This is a very good question, and obviously finding the answer is important. So we'll try to help a little bit.
It's hard to see how the steel could be magnetized much unless there were some magnetic field present, and the Earth's field is very weak. So maybe your guess about the microscope is right- perhaps it has a coil for some purpose, or holds something in place with a magnet. Why not take a little compass and put it through the usual routine of the instruments to see where it's in a strong field? Or (you probably have a big budget) you could be fancy and buy a Gaussmeter with a probe to stick in the places your instruments go to actually measure the magnetic field.
Are your instruments in a different environment than they used to be? Or have the instruments changed? Good stainless steel is very hard to magnetize.
Are they new instruments or old? If they're new ones, maybe you should sample something from another manufacturer. But I suspect they're old ones. Probably they're sterilized in an autoclave. The iron-chromium alloy may be subtly degrading under the high temperature, forming little pockets of easily magnetizable purer iron. If so, you may find that you just have to occasionally replace the instruments, since once this happens they will easily remagnetize even if you succeed in demagnetizing them.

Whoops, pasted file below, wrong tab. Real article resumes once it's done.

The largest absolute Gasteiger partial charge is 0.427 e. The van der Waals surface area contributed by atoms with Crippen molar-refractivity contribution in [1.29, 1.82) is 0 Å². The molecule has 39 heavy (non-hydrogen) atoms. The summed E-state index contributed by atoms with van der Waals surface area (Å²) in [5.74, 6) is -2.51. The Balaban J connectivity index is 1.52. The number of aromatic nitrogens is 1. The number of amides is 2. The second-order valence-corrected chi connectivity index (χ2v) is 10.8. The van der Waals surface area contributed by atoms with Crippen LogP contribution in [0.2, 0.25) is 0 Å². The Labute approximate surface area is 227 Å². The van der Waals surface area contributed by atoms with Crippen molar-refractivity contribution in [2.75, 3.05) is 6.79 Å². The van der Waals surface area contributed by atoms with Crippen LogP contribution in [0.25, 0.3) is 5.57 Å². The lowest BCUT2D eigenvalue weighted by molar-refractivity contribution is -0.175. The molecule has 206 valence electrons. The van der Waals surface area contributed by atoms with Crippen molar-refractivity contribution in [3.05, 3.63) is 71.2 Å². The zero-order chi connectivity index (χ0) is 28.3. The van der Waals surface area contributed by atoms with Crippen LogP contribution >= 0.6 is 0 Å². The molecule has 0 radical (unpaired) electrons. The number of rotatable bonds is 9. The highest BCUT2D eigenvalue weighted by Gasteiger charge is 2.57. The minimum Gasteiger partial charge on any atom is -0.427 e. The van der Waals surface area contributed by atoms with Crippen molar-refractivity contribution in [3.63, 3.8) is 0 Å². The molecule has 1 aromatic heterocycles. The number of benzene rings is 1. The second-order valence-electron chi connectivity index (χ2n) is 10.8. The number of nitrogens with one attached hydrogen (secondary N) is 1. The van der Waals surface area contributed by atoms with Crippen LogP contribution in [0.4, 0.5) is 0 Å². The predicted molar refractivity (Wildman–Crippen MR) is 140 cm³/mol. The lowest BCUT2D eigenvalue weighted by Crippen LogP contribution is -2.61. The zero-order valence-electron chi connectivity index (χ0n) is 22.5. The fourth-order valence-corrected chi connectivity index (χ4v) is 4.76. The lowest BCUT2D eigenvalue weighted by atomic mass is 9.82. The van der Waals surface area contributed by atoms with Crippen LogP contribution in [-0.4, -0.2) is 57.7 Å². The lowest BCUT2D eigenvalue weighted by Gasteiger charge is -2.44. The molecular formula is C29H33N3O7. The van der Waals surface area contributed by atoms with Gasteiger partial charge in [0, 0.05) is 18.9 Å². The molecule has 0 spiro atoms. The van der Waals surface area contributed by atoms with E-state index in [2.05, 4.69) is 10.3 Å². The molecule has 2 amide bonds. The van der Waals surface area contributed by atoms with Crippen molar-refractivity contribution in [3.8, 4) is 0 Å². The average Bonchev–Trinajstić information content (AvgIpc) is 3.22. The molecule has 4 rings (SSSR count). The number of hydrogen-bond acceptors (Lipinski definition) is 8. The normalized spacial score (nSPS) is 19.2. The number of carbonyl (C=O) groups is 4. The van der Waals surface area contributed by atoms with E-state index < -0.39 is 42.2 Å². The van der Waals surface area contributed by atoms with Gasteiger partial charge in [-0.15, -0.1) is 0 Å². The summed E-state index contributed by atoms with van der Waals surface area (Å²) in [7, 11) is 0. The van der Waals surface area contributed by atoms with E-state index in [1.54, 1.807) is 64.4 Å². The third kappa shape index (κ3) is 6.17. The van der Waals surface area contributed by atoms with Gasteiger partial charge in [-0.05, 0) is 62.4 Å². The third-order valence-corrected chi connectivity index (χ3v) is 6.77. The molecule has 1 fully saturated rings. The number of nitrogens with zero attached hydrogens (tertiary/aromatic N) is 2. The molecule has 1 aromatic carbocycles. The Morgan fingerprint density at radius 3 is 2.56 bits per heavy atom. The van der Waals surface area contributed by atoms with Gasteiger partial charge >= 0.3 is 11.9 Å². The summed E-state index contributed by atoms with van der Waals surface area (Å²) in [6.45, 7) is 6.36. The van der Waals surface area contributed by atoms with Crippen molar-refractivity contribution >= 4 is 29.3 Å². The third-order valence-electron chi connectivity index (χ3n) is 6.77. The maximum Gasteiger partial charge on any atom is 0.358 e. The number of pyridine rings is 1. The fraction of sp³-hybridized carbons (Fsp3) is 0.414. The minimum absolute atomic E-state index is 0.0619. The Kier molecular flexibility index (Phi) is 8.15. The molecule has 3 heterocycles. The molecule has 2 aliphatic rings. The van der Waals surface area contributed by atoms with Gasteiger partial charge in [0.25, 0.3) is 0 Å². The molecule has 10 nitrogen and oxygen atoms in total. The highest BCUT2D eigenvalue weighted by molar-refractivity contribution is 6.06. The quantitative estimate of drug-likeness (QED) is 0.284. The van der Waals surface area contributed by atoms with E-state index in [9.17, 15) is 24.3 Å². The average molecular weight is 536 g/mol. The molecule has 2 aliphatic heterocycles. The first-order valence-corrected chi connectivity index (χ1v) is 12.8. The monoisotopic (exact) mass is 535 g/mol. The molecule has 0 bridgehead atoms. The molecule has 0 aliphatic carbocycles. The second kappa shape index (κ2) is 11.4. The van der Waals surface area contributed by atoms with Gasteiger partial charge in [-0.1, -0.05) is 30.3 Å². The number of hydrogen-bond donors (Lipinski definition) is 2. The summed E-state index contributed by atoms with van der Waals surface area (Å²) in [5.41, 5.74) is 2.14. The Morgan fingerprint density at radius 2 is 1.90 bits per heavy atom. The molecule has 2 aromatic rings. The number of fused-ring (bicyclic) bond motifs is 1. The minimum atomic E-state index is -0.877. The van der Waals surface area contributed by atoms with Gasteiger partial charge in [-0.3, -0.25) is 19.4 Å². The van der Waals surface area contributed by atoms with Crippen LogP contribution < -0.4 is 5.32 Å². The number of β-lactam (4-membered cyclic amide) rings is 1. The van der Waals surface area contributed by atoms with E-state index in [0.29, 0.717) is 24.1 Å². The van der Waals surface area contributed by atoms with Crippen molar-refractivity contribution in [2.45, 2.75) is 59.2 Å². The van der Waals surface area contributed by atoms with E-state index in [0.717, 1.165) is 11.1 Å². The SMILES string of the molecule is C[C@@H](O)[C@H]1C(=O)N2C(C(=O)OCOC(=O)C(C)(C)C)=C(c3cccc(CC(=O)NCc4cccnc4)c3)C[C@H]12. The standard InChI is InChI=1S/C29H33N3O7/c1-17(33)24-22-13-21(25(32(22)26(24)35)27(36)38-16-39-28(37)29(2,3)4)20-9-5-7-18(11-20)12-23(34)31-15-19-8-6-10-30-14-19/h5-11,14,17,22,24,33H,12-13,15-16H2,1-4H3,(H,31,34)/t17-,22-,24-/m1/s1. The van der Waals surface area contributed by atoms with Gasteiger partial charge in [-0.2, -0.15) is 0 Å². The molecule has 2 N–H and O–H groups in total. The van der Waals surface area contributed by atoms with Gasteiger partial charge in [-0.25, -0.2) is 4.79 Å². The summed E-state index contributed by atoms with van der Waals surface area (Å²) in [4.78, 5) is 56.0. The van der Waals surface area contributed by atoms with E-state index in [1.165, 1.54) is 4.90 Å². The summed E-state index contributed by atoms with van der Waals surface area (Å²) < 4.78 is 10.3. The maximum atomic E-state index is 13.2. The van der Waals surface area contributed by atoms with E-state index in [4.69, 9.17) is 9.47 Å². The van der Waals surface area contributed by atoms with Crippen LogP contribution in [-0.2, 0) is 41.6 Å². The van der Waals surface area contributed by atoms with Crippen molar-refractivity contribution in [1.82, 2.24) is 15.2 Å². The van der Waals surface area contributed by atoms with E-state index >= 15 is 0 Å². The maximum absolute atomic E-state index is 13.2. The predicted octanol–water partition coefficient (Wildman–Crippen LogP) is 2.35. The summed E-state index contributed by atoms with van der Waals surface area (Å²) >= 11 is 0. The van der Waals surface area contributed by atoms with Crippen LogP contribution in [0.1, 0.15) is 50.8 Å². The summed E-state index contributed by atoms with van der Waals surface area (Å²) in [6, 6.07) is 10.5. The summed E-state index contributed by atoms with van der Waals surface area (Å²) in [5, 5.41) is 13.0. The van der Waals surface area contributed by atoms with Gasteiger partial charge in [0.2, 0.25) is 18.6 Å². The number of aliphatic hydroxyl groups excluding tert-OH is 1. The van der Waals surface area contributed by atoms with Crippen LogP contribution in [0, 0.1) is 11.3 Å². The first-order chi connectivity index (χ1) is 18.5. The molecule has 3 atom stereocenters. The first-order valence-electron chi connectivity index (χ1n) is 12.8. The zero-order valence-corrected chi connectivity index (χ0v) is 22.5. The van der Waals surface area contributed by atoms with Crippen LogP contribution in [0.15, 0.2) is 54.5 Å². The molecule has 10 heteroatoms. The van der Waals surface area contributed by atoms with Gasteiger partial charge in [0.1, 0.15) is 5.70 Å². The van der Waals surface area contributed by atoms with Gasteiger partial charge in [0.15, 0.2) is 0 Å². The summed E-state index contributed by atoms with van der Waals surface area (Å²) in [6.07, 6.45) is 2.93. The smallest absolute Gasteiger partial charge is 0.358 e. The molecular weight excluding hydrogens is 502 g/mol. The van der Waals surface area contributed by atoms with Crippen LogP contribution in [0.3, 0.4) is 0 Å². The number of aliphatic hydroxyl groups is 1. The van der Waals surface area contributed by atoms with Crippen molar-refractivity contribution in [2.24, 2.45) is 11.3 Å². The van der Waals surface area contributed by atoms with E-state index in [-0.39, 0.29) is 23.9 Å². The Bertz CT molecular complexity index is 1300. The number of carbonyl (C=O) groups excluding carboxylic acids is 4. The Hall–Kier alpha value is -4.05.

So maybe the magnetism is a useful first indicator of metallurgical degradation. Even so it's odd that they're seeing a significant field.
Please let us know how this one turns out.
There might be some stray field from an MRI unit close by. The limit is 5 Gauss in publicly accessible areas, but that perhaps should be checked with a Gaussmeter. I agree with Mike that it's more plausible that it's a smaller magnet close by that's magnetizing your instruments.
(published on 10/22/2007)